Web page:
Sunday, 25 May 2008

Chiasm in John 9

Having been alerted to chiasmus everyhere in the Old Testament (David Dorsey, The Literary Structure of the Old Testament, Peter Leithart, A House for My Name) and in chapter 1 of John’s Gospel (thanks to Tony’s time at a summer school at Regent College, Vancouver) my antennae have been up…

I spotted this one in John 9, the healing of the man born blind. Read the story first, as it’s a true gem! The numbers in brackets refer to the size of each scene/unit, and demonstrate remarkable balance in length as well as in narrative content or movement. The man himself is a major figure in A, B, A’ and B’.

A Jesus (7)

B Pharisees (10)

C Pharisees/Parents (6)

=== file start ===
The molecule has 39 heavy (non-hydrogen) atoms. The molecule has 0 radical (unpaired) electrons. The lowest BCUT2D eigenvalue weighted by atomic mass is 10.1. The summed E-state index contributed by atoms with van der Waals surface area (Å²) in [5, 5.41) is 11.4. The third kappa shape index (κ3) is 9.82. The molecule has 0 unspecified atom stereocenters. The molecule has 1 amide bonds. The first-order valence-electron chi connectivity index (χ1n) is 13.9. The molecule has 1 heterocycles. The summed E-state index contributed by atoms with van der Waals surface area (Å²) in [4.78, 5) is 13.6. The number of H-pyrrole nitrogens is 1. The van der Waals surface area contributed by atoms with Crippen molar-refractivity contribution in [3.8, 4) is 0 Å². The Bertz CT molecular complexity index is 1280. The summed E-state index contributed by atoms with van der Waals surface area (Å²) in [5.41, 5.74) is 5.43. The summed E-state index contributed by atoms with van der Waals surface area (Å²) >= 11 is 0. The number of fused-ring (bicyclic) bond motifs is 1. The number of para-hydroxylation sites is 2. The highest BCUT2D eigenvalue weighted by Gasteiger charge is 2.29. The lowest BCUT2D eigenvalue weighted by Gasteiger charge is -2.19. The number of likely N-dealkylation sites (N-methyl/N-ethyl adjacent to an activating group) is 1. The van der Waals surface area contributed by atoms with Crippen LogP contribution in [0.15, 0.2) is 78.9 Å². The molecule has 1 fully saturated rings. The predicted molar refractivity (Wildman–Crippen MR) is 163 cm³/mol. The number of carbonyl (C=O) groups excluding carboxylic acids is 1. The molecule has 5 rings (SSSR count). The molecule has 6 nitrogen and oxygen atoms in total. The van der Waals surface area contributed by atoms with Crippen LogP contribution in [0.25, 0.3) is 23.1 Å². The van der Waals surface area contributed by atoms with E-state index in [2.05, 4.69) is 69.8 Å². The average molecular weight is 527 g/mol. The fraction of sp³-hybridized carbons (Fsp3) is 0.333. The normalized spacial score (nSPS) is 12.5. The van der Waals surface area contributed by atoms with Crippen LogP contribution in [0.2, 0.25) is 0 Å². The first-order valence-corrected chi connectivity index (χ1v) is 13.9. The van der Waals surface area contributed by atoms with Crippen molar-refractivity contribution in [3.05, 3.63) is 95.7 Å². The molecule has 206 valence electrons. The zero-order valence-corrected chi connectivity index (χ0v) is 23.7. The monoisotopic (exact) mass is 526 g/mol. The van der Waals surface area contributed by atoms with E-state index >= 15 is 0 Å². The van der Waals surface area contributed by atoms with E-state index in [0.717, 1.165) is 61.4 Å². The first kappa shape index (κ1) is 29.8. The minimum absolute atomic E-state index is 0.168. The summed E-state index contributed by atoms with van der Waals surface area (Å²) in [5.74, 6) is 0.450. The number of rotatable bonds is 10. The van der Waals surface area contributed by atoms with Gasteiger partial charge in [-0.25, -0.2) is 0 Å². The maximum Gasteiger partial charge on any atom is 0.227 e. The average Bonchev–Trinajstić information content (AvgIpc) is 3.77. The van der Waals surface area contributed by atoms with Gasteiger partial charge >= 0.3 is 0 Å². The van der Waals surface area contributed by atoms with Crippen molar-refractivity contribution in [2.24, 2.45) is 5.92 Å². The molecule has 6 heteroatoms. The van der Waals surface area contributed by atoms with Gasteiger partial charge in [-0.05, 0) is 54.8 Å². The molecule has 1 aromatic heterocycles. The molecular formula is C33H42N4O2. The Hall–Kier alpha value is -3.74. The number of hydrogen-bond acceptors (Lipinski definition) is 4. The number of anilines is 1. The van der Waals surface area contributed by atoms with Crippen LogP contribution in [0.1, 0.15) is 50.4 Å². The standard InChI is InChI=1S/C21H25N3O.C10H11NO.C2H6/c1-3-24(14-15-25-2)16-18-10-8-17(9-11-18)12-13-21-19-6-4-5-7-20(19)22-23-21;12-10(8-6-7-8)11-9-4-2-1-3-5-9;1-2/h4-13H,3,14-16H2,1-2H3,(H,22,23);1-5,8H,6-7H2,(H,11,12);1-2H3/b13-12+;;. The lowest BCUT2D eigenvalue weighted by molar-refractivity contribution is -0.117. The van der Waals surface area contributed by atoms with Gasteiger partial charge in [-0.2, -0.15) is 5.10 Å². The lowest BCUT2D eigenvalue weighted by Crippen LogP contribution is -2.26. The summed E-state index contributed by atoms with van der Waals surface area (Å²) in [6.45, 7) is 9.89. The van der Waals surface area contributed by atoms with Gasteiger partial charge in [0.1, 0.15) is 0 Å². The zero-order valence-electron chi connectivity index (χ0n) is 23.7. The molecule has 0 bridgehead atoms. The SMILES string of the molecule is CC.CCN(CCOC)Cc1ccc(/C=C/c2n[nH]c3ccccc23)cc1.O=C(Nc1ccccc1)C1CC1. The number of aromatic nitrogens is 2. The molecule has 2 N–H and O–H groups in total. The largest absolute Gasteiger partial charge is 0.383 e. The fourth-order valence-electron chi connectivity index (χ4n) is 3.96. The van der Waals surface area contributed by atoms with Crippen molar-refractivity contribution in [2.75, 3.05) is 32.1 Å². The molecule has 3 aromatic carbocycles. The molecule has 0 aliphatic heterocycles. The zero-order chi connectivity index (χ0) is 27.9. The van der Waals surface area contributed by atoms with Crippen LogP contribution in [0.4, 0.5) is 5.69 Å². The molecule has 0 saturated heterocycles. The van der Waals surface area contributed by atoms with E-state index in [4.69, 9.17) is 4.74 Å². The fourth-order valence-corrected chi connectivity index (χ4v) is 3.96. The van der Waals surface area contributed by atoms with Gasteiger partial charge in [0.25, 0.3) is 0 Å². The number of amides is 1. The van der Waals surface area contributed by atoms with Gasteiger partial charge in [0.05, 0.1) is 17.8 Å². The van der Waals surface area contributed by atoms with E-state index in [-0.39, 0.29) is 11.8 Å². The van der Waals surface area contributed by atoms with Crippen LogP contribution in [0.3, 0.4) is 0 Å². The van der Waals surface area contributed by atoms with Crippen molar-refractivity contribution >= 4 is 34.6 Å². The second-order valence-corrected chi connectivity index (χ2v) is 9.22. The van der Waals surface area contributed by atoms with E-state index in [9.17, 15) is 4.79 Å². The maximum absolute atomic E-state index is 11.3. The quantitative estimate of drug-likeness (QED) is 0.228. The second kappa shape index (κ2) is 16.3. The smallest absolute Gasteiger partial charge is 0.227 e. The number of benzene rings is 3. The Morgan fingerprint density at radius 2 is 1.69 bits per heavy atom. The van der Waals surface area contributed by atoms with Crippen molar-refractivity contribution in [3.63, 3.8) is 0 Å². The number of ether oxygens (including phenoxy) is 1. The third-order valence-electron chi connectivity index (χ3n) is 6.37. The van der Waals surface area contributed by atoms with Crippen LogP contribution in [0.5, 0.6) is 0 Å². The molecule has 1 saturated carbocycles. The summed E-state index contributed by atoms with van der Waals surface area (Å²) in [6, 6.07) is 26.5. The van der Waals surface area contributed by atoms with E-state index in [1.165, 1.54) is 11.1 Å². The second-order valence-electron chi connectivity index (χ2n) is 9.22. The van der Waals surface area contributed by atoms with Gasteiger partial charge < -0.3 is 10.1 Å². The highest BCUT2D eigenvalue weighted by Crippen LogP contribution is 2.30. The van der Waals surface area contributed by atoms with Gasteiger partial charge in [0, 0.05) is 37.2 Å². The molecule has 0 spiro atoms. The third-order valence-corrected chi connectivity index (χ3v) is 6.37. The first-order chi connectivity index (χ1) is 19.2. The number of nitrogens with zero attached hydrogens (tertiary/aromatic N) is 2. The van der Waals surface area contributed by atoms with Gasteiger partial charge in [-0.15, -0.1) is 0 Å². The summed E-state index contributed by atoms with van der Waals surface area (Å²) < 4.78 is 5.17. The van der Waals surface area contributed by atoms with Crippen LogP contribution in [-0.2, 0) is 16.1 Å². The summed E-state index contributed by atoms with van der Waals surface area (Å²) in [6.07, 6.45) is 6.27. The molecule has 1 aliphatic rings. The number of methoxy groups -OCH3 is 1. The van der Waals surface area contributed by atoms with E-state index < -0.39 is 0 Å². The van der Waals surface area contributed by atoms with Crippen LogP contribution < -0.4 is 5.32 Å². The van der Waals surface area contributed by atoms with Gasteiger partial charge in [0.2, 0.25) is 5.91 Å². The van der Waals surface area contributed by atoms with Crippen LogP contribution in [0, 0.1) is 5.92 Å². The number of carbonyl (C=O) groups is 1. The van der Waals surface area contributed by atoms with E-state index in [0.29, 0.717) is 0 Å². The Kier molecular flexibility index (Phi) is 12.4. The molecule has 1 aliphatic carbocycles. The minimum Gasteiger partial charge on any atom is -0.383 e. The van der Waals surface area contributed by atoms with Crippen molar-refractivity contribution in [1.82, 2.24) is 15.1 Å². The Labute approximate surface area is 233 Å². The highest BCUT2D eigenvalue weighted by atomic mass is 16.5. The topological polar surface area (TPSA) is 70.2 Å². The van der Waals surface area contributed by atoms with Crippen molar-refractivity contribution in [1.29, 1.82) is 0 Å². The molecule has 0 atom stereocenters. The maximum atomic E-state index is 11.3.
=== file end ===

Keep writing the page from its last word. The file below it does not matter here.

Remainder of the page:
B’ Pharisees (11)

A’ Jesus (7)

B’ intensifies the hostile questioning by the Pharisees, while A’ shows Jesus seeking the man out again with even more explicit intent and with conversation that goes beyond physical healing into spiritual healing.

Right in the middle of C is the phrase, anyone who acknowledged that Jesus was the Christ (verse 22). This verse echoes the theme verse of the gospel as a whole. In John 20:31 the apostle explains why he has written: so that you might believe that Jesus is the Christ, the son of God, and by believing have life in his name.

And is it too fanciful to see a mamma chiasmus in the book of Job (along with various parallelisms of course)?

A Job lives well (righteous and blessed)

B The heavenly court (Satan comes)

C Job loses his kids and goods

A’ Job lives well (does not curse God)

B’ The heavenly court (Satan comes again)

C’ Job loses his health

A’ Job lives well (does not curse God)

D Job and his ‘comforters’ [chs 3-27]

E Where/what is wisdom? [28]

D Job and Elihu [29-37]

B’’ God replies to Job [38-41]

A’ Job lives well (righteous and more blessed) [42]